Imperial Palace East Garden

Star Travel Rating

2/5

Review type

Things to do

Location

Imperial Palace East Garden

Date of travel

February, 2016

Product name

Product country

Product city

Travelled with

Partner

Reasons for trip

Tokyo’s Imperial Palace was the number 1 must see in our guide book and we decided it was the first thing to see on arrival in Japan. Consequently, we hadn’t done as much reading as we should have and were therefore somewhat underwhelmed.

We expected to see something akin to Buckingham Palace, and thought that even if we couldn’t get into the interior, it would still be spectacular from the outside.

However, we couldn’t even see it from the outside as the public are only allowed access to the palace grounds twice a year on 2 January and 23 December. A guide later told us that on these two days, it’s mobbed with local people waving the Japanese flag.

What we were able to see was the East Garden. On the outside was the Wadakura Fountain Park, built to commemorate the wedding of the current Emperor and Empress and refurbished in 1995. It was OK but not stunning.

We crossed a bridge over a wide moat, and entered through a tall, wide wooden Ote-mon gate, erected in 1457. We passed a number of pretty impressive looking guard houses and were studying a map of the gardens, when a local man approached us and suggested we head to Fujimi-yagura, also called the Mt. Fuji viewing tower, for stunning views. We climbed up a fairly steep path lined by impressive high walls created by huge stones in a patchwork effect and saw orange trees under plastic hoods. We eventually arrived and found a tower surrounded by barriers to allow renovation work. The views from the ground were pretty barren and whilst some trees were just coming in to blossom (to be honest we weren’t sure whether they were plum or cherry), the grass was dry and brown.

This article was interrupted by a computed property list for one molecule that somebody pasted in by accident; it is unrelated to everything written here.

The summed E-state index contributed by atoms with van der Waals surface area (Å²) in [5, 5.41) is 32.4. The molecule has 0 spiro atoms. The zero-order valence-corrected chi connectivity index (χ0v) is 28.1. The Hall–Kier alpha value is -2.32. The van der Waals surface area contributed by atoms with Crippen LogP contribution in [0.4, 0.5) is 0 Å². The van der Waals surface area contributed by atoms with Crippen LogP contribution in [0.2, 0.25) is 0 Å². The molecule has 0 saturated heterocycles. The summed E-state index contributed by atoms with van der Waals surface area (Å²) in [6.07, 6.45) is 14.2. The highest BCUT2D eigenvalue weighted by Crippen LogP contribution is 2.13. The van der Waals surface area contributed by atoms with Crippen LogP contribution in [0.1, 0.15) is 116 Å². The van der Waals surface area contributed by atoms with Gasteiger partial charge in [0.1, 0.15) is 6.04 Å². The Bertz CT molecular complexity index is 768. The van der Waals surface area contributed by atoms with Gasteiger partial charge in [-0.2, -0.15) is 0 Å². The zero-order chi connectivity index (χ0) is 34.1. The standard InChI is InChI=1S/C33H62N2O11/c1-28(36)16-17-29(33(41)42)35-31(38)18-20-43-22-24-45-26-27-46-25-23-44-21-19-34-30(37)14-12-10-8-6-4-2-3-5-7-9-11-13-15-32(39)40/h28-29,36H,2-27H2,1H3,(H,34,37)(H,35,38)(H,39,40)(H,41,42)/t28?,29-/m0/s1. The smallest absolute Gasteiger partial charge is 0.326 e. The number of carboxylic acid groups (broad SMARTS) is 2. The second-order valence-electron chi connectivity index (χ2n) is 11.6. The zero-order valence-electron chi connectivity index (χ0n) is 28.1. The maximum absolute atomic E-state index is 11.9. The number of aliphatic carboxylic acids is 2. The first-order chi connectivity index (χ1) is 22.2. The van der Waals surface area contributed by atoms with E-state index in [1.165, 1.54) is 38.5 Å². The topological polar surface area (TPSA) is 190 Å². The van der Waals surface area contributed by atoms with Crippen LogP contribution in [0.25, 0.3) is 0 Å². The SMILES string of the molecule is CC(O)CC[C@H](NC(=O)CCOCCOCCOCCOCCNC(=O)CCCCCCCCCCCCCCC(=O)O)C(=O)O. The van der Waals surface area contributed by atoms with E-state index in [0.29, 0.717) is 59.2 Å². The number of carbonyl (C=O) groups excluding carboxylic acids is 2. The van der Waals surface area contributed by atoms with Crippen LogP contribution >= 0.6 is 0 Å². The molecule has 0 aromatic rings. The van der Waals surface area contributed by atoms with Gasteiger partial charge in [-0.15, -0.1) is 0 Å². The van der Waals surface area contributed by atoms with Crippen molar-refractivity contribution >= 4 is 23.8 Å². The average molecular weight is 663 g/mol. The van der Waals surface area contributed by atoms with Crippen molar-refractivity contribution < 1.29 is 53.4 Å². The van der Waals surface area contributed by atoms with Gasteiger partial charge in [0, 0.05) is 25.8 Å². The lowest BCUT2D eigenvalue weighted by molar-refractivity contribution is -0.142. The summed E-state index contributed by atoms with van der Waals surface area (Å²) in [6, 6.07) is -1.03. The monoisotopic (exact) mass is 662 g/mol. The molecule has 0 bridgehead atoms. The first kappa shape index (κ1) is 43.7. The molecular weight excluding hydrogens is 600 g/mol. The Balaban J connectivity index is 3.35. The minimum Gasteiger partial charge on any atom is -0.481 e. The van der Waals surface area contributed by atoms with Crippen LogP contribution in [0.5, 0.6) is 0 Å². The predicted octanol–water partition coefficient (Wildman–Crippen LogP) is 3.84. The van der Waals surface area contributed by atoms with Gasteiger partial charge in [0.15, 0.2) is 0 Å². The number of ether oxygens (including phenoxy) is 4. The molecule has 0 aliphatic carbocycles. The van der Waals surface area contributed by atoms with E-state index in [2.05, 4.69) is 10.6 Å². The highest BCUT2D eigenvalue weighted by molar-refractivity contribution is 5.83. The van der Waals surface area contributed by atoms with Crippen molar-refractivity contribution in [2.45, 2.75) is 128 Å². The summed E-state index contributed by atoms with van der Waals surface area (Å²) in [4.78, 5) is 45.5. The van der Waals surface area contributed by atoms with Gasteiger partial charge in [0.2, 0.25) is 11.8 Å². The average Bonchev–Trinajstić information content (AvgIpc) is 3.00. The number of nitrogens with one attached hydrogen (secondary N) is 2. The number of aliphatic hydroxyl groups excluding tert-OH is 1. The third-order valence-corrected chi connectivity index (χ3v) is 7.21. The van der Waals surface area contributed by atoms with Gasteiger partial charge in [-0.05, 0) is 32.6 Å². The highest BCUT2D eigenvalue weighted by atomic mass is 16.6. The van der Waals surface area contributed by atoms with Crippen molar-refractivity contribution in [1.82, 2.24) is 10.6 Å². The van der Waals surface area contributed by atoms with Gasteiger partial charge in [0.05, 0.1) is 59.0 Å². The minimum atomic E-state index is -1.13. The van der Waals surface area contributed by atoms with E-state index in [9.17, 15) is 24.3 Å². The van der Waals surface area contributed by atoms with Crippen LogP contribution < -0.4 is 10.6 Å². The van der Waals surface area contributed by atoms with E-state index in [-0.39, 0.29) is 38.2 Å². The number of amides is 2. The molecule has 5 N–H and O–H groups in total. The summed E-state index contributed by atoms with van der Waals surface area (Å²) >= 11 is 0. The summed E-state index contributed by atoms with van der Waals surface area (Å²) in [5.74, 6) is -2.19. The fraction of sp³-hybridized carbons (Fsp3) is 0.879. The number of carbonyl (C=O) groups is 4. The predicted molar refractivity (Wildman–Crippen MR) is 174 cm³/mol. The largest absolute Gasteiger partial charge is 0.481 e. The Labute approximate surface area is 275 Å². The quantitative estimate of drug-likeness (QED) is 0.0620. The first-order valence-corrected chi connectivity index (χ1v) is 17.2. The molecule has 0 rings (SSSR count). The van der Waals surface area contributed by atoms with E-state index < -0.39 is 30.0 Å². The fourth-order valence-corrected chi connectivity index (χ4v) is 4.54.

Toilets were plentiful but there was no cafe on site, although we did manage to find a couple nearby. A small shop, discovered on our way out, had a limited supply of books and leaflets and there was a museum which we didn’t venture into.

To be fair, our visit was on a cold February morning, just having coming off a 12 hour flight. Perhaps in different weather and with more realistic expectations, it may have been a different story. However for those tired of Tokyo’s hustle and bustle, it must provide a calm and peaceful area for a stroll.

There is no charge to enter, although you have to take a plastic ticket which you have to hand back in when you leave.

Helen Jackson

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